It actually bothers me when people claim to be “thought leaders”. As far as I am concerned, the term refers to those who use their brains to create something novel, something new. Thought Leaders are the ones that give us new theory or that can make generalisations about the obvious that helps explain things. They expand the forefront of contemporary thinking.
Thought leaders aren’t people who regurgitate interesting industry trends (though if they are the ones that spotted the trend in the first place, they are probably a thought leader).
Thought leaders aren’t industry analysts (such as Gartner and Forrester) who are little more than branded reporters of what everyone else is thinking. (I know we disagree on this Ron).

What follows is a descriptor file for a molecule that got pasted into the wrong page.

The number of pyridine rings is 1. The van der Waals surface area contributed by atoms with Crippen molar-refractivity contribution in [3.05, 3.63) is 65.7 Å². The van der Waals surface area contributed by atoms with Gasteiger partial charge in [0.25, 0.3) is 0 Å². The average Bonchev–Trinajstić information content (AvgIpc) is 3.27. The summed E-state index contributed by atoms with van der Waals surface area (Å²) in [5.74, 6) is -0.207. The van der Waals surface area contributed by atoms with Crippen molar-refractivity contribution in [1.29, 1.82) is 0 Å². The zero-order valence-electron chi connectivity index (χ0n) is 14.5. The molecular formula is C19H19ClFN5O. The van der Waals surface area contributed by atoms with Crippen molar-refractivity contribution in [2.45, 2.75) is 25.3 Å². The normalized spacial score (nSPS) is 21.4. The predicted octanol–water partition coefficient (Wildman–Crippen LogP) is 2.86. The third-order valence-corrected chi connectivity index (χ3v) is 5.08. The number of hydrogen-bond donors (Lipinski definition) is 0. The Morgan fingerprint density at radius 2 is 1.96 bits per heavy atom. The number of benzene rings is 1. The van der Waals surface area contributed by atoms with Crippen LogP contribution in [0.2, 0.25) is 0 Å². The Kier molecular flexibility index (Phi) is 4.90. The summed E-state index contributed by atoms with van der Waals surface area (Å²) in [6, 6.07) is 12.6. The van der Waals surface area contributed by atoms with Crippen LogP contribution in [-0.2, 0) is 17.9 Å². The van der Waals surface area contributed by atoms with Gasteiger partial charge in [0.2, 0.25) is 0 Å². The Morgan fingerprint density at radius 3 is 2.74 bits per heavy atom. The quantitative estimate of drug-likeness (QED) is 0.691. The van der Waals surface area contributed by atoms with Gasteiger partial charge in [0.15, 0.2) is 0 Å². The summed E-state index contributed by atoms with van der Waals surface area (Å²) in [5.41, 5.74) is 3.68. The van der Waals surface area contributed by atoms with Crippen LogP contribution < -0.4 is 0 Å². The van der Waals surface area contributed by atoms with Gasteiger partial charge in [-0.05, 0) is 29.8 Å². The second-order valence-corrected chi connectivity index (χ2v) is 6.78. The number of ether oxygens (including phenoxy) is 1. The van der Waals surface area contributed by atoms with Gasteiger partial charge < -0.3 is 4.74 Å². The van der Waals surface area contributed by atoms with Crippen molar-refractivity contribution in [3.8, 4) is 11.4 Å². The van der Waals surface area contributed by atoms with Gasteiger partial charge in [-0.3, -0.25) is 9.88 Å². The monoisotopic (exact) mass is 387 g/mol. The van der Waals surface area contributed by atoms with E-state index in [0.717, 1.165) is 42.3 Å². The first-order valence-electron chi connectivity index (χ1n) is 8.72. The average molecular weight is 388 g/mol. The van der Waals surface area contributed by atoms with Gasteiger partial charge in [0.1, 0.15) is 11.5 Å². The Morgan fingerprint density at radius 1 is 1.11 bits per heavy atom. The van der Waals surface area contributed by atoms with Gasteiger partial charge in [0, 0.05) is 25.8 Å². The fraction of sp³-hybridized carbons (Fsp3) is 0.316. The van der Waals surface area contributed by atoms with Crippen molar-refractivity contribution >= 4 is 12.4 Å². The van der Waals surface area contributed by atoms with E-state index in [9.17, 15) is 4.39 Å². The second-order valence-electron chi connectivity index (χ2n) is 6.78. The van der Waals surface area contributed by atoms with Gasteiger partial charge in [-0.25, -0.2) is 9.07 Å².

And usually, being a vendor means you automatically lose the right to call yourself a thought leader. If you sell commodity products or services, you’ve already proved a lack of thought leadership, because otherwise your wares wouldn’t be commodity. Your ability to create something new and novel would make sure you had differentiation of some kind.
True thought leaders are pretty rare, but extremely visible. People with novel and new things to say actually say them. That’s why I loved the post that Colin Henderson wrote the other day about blogging and the new A-List. All the people on his list of blogs are thought leaders that I read.
They have demonstrated their credentials.
On the other hand, when someone shows up here asking for a meeting because they are a “thought leader” (you wouldn’t believe how often this happens), I shall be rejecting outright if I can’t validate the claim in advance.
I don’t think this is unreasonable. And, naturally, real thought leaders are always welcome here with or without notice.